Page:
Similar to Rio de Janeiros annual carnival, the bacchanal, Trinidad and Tobago host a fierce contest called Panorama that annually selects the top steel-drum ensemble performance and composition. Last year proved historically unique. For the first time ever, a participating group, the Skiffle Bunch, contracted a white American composer to source their competition tune. The islanders have long since embraced Narells unchallenged virtuosity on their Caribbean banner instrument as one of their own. However, allowing him to enter this most national of contests initially produced waves of a different kind. No one anticipated this more acutely than the artist himself. He cautioned the group that his signature style wouldnt be commercial enough to stand a chance of winning, if winning indeed was their goal. Simultaneously, he denied any interest whatsoever to relinquish his artistic vision and adapt instead to the established and homogenized competition format of speed, volume and razzle-dazzle.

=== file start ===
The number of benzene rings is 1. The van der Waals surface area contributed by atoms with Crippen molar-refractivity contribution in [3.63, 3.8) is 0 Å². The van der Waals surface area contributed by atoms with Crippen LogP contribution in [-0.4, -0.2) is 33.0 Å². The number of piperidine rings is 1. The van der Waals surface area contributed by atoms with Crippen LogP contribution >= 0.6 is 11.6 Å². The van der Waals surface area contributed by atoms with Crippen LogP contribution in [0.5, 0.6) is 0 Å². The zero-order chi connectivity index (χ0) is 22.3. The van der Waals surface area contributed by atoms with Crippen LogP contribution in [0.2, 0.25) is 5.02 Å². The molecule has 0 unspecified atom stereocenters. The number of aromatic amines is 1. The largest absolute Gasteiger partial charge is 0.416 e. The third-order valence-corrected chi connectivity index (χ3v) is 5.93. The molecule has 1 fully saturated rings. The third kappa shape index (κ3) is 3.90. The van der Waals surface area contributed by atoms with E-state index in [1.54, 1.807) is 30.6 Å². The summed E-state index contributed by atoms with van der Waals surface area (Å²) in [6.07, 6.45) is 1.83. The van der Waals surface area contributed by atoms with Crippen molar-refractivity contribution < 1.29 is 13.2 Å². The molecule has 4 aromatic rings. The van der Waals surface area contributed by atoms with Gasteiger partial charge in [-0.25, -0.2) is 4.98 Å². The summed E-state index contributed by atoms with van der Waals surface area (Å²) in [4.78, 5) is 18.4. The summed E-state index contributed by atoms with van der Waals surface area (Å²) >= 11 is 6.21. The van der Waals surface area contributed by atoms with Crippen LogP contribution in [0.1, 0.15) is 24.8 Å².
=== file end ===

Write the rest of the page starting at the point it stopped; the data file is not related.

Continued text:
To Narells surprise, these creative restrictions fell on supportive ears. Week-long practice jams then commenced in the bustling San Francisco Coffee Street Boulevard that served as the Skiffle Bunchs 100+ pan yard where Narell slowly worked out the intricacies of his tune with the band. This eventually led the ensemble to defeating its own bravely accepted assumptions. Not only did they pass Panoramas semi-finals, but they scored eighth rather than last among the 12 finalists, thereby displacing some perennial crowd-pleasers. This victory underscored the groups belief that artistic creativity will always convert an audience, even one as challenging and expectant as annual contest judges with Calypso in their very blood and a home turf tradition to defend. It also rewarded Narell for gunning with his sticks -- pardon le pan.